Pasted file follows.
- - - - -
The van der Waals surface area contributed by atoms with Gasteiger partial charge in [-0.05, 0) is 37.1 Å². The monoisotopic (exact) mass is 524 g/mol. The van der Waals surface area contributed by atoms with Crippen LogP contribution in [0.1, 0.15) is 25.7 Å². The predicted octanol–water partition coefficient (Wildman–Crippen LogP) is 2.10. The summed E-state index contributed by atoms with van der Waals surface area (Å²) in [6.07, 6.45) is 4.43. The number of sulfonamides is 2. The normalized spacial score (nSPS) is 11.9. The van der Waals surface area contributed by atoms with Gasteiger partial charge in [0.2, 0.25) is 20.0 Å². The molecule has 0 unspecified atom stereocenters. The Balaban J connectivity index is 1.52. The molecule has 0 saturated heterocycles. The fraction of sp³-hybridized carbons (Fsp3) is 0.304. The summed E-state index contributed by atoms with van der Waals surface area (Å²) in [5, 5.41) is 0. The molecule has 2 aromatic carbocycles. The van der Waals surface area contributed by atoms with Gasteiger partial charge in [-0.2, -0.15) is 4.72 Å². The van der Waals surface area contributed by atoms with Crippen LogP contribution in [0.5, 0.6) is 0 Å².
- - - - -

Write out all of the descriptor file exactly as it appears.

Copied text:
The van der Waals surface area contributed by atoms with Gasteiger partial charge in [-0.05, 0) is 37.1 Å². The monoisotopic (exact) mass is 524 g/mol. The van der Waals surface area contributed by atoms with Crippen LogP contribution in [0.1, 0.15) is 25.7 Å². The predicted octanol–water partition coefficient (Wildman–Crippen LogP) is 2.10. The summed E-state index contributed by atoms with van der Waals surface area (Å²) in [6.07, 6.45) is 4.43. The number of sulfonamides is 2. The normalized spacial score (nSPS) is 11.9. The van der Waals surface area contributed by atoms with Gasteiger partial charge in [0.2, 0.25) is 20.0 Å². The molecule has 0 unspecified atom stereocenters. The Balaban J connectivity index is 1.52. The molecule has 0 saturated heterocycles. The fraction of sp³-hybridized carbons (Fsp3) is 0.304. The summed E-state index contributed by atoms with van der Waals surface area (Å²) in [5, 5.41) is 0. The molecule has 2 aromatic carbocycles. The van der Waals surface area contributed by atoms with Gasteiger partial charge in [-0.2, -0.15) is 4.72 Å². The van der Waals surface area contributed by atoms with Crippen LogP contribution in [0.5, 0.6) is 0 Å².